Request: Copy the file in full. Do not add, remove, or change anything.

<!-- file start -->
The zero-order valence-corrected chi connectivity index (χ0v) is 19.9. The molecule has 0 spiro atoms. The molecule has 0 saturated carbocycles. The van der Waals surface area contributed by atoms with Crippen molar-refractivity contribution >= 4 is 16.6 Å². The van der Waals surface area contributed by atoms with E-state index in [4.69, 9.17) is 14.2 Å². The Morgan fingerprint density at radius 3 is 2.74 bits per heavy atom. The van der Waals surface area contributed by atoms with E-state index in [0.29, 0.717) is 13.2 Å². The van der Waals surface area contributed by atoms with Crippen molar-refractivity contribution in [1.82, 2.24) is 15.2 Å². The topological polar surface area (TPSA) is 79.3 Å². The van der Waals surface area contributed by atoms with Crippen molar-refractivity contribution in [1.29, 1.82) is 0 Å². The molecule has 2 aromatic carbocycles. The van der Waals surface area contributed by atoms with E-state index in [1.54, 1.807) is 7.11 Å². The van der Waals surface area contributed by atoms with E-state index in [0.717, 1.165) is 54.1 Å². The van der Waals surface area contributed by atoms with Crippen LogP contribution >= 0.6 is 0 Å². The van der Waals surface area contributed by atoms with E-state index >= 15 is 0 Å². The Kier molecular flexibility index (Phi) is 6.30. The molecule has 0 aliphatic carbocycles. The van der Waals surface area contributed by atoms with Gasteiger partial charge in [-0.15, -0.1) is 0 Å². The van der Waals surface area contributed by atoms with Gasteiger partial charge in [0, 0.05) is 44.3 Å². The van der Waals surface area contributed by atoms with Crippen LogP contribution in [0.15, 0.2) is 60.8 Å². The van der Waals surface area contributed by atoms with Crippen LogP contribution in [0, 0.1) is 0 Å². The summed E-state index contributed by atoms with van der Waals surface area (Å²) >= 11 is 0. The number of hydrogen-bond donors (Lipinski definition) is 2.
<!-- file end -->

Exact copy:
The zero-order valence-corrected chi connectivity index (χ0v) is 19.9. The molecule has 0 spiro atoms. The molecule has 0 saturated carbocycles. The van der Waals surface area contributed by atoms with Crippen molar-refractivity contribution >= 4 is 16.6 Å². The van der Waals surface area contributed by atoms with E-state index in [4.69, 9.17) is 14.2 Å². The Morgan fingerprint density at radius 3 is 2.74 bits per heavy atom. The van der Waals surface area contributed by atoms with E-state index in [0.29, 0.717) is 13.2 Å². The van der Waals surface area contributed by atoms with Crippen molar-refractivity contribution in [1.82, 2.24) is 15.2 Å². The topological polar surface area (TPSA) is 79.3 Å². The van der Waals surface area contributed by atoms with Crippen molar-refractivity contribution in [1.29, 1.82) is 0 Å². The molecule has 2 aromatic carbocycles. The van der Waals surface area contributed by atoms with E-state index in [1.54, 1.807) is 7.11 Å². The van der Waals surface area contributed by atoms with E-state index in [0.717, 1.165) is 54.1 Å². The van der Waals surface area contributed by atoms with Crippen LogP contribution >= 0.6 is 0 Å². The van der Waals surface area contributed by atoms with E-state index >= 15 is 0 Å². The Kier molecular flexibility index (Phi) is 6.30. The molecule has 0 aliphatic carbocycles. The van der Waals surface area contributed by atoms with Gasteiger partial charge in [-0.15, -0.1) is 0 Å². The van der Waals surface area contributed by atoms with Gasteiger partial charge in [0, 0.05) is 44.3 Å². The van der Waals surface area contributed by atoms with Crippen LogP contribution in [0.15, 0.2) is 60.8 Å². The van der Waals surface area contributed by atoms with Crippen LogP contribution in [0, 0.1) is 0 Å². The summed E-state index contributed by atoms with van der Waals surface area (Å²) >= 11 is 0. The number of hydrogen-bond donors (Lipinski definition) is 2.